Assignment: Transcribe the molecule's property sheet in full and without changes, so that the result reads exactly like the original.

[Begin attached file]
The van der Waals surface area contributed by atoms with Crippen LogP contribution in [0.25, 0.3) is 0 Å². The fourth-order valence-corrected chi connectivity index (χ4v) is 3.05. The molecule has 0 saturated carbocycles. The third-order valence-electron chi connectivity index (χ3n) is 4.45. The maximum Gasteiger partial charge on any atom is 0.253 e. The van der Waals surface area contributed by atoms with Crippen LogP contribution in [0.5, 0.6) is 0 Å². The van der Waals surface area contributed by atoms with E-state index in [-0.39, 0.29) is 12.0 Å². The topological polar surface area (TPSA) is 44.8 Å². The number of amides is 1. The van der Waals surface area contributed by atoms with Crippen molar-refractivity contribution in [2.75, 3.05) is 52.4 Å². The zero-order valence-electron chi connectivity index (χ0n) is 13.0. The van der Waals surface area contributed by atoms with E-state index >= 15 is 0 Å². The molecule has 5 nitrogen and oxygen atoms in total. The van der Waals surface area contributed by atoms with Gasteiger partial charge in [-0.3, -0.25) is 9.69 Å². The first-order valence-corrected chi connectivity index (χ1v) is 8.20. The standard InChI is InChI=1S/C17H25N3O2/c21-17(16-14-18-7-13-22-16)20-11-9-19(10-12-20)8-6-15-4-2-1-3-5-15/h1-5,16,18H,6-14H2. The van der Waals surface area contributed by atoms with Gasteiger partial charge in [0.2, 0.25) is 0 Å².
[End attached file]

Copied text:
The van der Waals surface area contributed by atoms with Crippen LogP contribution in [0.25, 0.3) is 0 Å². The fourth-order valence-corrected chi connectivity index (χ4v) is 3.05. The molecule has 0 saturated carbocycles. The third-order valence-electron chi connectivity index (χ3n) is 4.45. The maximum Gasteiger partial charge on any atom is 0.253 e. The van der Waals surface area contributed by atoms with Crippen LogP contribution in [0.5, 0.6) is 0 Å². The van der Waals surface area contributed by atoms with E-state index in [-0.39, 0.29) is 12.0 Å². The topological polar surface area (TPSA) is 44.8 Å². The number of amides is 1. The van der Waals surface area contributed by atoms with Crippen molar-refractivity contribution in [2.75, 3.05) is 52.4 Å². The zero-order valence-electron chi connectivity index (χ0n) is 13.0. The van der Waals surface area contributed by atoms with E-state index >= 15 is 0 Å². The molecule has 5 nitrogen and oxygen atoms in total. The van der Waals surface area contributed by atoms with Gasteiger partial charge in [-0.3, -0.25) is 9.69 Å². The first-order valence-corrected chi connectivity index (χ1v) is 8.20. The standard InChI is InChI=1S/C17H25N3O2/c21-17(16-14-18-7-13-22-16)20-11-9-19(10-12-20)8-6-15-4-2-1-3-5-15/h1-5,16,18H,6-14H2. The van der Waals surface area contributed by atoms with Gasteiger partial charge in [0.2, 0.25) is 0 Å².